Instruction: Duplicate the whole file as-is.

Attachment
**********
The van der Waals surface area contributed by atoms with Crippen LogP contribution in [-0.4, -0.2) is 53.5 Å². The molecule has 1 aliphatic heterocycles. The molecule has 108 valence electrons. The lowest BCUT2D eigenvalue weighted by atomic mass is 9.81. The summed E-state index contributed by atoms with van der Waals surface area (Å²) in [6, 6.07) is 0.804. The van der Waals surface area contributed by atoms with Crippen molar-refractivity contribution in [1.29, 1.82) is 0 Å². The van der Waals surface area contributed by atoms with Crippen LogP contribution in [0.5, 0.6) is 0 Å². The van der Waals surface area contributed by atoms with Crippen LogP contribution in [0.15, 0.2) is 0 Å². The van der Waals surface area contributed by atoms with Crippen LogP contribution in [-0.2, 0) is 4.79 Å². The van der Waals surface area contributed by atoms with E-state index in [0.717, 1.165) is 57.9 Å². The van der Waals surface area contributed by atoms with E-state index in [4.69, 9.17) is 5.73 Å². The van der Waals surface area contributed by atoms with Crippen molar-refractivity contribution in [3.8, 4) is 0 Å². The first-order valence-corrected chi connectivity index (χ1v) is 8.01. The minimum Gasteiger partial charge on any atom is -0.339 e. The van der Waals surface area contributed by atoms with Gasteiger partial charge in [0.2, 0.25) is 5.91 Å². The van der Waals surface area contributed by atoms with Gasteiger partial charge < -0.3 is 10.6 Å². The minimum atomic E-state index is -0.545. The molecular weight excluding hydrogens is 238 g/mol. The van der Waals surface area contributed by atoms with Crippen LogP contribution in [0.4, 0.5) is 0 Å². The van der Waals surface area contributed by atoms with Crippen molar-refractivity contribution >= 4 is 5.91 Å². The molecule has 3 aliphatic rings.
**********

The van der Waals surface area contributed by atoms with Crippen LogP contribution in [-0.4, -0.2) is 53.5 Å². The molecule has 1 aliphatic heterocycles. The molecule has 108 valence electrons. The lowest BCUT2D eigenvalue weighted by atomic mass is 9.81. The summed E-state index contributed by atoms with van der Waals surface area (Å²) in [6, 6.07) is 0.804. The van der Waals surface area contributed by atoms with Crippen molar-refractivity contribution in [1.29, 1.82) is 0 Å². The van der Waals surface area contributed by atoms with Crippen LogP contribution in [0.5, 0.6) is 0 Å². The van der Waals surface area contributed by atoms with Crippen LogP contribution in [0.15, 0.2) is 0 Å². The van der Waals surface area contributed by atoms with Crippen LogP contribution in [-0.2, 0) is 4.79 Å². The van der Waals surface area contributed by atoms with E-state index in [0.717, 1.165) is 57.9 Å². The van der Waals surface area contributed by atoms with E-state index in [4.69, 9.17) is 5.73 Å². The van der Waals surface area contributed by atoms with Crippen molar-refractivity contribution in [3.8, 4) is 0 Å². The first-order valence-corrected chi connectivity index (χ1v) is 8.01. The minimum Gasteiger partial charge on any atom is -0.339 e. The van der Waals surface area contributed by atoms with Gasteiger partial charge in [0.2, 0.25) is 5.91 Å². The van der Waals surface area contributed by atoms with Gasteiger partial charge < -0.3 is 10.6 Å². The minimum atomic E-state index is -0.545. The molecular weight excluding hydrogens is 238 g/mol. The van der Waals surface area contributed by atoms with Crippen LogP contribution in [0.4, 0.5) is 0 Å². The van der Waals surface area contributed by atoms with Crippen molar-refractivity contribution >= 4 is 5.91 Å². The molecule has 3 aliphatic rings.